The hard thresholding reads $\Theta^0_T(x)_i = \choice{ x_i \qifq \abs{x_i}>T, \\ 0 \quad \text{otherwise}. }$

Theta0 = @(x,T)x .* (abs(x)>T);


The soft thresholding reads $\Theta^1_T(x)_i = \max\pa{ 0, 1-\frac{T}{\abs{x}} } x$

Theta1 = @(x,T)max(0, 1-T./max(abs(x),1e-9)) .* x;


Display the thresholding.

t = linspace(-3,3,1024)'; T = 1;
clf;
plot( t, [Theta0(t,T), Theta1(t,T)], 'LineWidth', 2 );
axis('equal'); axis('tight');
legend('\Theta^0', '\Theta^1');


## Wavelet Thresholding

It is possible to perform non linear denoising by thresholding the wavelet coefficients of $$f$$.

Shortcut for the foward orthogonal wavelet transform $$W$$ and the inverse wavelet transform $$W^{-1}=W^*$$.

options.ti = 0; Jmin = 4;
W  = @(f) perform_wavelet_transf(f,Jmin,+1,options);
Wi = @(fw)perform_wavelet_transf(fw,Jmin,-1,options);


Compute the wavelet coefficients $$x=W(f)$$.

x = W(f);


Threshold the wavelet coefficients $$\tilde x=\Theta_0(x)$$. Here we use $$T=3\si$$.

x1 = Theta0(x, 3*sigma);


Display the wavelet coefficients $$W(f)$$ and the hard thresholded coefficients $$\Theta_0(W(f))$$. Note how the wavelet coefficients are contaminated by a small amplitude Gaussian white noise, most of which are removew by thresholding.

clf;
subplot(2,1,1);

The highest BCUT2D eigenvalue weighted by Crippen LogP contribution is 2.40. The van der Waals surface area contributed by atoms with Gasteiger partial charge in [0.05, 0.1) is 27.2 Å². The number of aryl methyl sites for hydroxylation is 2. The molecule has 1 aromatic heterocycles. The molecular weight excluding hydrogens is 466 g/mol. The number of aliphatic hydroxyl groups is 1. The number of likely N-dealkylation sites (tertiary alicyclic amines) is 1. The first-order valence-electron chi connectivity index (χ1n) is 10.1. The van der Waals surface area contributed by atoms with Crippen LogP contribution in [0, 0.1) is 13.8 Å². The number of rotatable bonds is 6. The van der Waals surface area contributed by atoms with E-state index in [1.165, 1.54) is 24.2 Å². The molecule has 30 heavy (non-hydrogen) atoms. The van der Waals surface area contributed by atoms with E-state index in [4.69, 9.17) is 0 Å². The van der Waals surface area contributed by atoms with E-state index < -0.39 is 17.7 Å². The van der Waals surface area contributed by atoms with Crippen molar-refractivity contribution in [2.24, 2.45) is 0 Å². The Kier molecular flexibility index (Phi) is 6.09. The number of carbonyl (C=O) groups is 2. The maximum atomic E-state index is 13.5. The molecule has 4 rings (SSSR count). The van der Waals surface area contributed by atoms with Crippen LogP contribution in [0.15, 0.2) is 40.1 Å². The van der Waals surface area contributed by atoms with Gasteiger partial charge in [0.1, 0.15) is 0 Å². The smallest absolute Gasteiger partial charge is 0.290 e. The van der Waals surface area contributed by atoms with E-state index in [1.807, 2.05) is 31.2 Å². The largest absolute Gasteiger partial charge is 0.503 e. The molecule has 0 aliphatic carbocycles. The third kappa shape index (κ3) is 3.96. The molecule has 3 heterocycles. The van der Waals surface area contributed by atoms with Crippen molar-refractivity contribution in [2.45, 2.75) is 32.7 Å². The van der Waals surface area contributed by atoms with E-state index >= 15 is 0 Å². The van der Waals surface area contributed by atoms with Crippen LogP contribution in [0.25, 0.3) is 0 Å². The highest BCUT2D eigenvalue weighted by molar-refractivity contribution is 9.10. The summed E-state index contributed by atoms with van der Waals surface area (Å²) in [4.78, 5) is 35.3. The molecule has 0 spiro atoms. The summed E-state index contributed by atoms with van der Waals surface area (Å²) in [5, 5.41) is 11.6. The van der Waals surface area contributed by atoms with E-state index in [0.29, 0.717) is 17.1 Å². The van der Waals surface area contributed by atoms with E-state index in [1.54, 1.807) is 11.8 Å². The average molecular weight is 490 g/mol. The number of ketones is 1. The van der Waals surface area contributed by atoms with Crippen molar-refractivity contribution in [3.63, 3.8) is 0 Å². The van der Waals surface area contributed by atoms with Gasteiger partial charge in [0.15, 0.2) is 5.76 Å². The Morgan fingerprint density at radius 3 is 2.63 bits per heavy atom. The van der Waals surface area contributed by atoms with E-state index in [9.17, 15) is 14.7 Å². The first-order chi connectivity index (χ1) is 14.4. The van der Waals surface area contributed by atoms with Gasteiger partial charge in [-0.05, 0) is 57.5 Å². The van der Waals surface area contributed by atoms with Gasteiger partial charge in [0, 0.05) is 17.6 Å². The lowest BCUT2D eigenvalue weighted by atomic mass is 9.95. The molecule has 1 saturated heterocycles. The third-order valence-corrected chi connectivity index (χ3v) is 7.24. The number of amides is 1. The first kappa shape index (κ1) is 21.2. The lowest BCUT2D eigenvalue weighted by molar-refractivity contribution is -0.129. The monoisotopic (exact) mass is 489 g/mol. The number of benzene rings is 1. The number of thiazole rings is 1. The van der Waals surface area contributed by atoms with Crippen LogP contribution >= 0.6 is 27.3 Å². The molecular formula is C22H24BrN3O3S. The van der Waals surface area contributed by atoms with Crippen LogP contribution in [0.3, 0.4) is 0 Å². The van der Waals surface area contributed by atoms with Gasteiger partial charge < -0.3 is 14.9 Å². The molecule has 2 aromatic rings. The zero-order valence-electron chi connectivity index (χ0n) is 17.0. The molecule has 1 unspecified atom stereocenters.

plot_wavelet(x,Jmin); axis([1 N -1 1]);
title('W(f)');
subplot(2,1,2);
plot_wavelet(Theta0(W(f),T),Jmin); axis([1 N -1 1]);
title('\Theta_0(W(f))');


Reconstruct from the thresholded coefficients the final estimator $$\tilde f = W^*(\tilde x)$$.

f1 = Wi(x1);


Display noisy and denoised signal.

clf;
subplot(2,1,1);
plot(f); axis([1 N 0 1]);
title('f');
subplot(2,1,2);
plot(f1); axis([1 N 0 1]);
title('f_1');


Given a thresholding $$\Theta$$ (for instance $$\Theta^0$$ or $$\Theta^1$$), one thus defines a wavelet thresholding estimator as $\Theta_W(f) = W^* \circ \Theta \circ W.$

Operator to re-inject the coarse scale noisy coefficients. Improves a little bit the result of soft thresholding denoising (because of the bias).

x = W(f);
reinject = @(x1)assign(x1, 1:2^Jmin, x(1:2^Jmin));


Define the soft and hard thresholding estimators.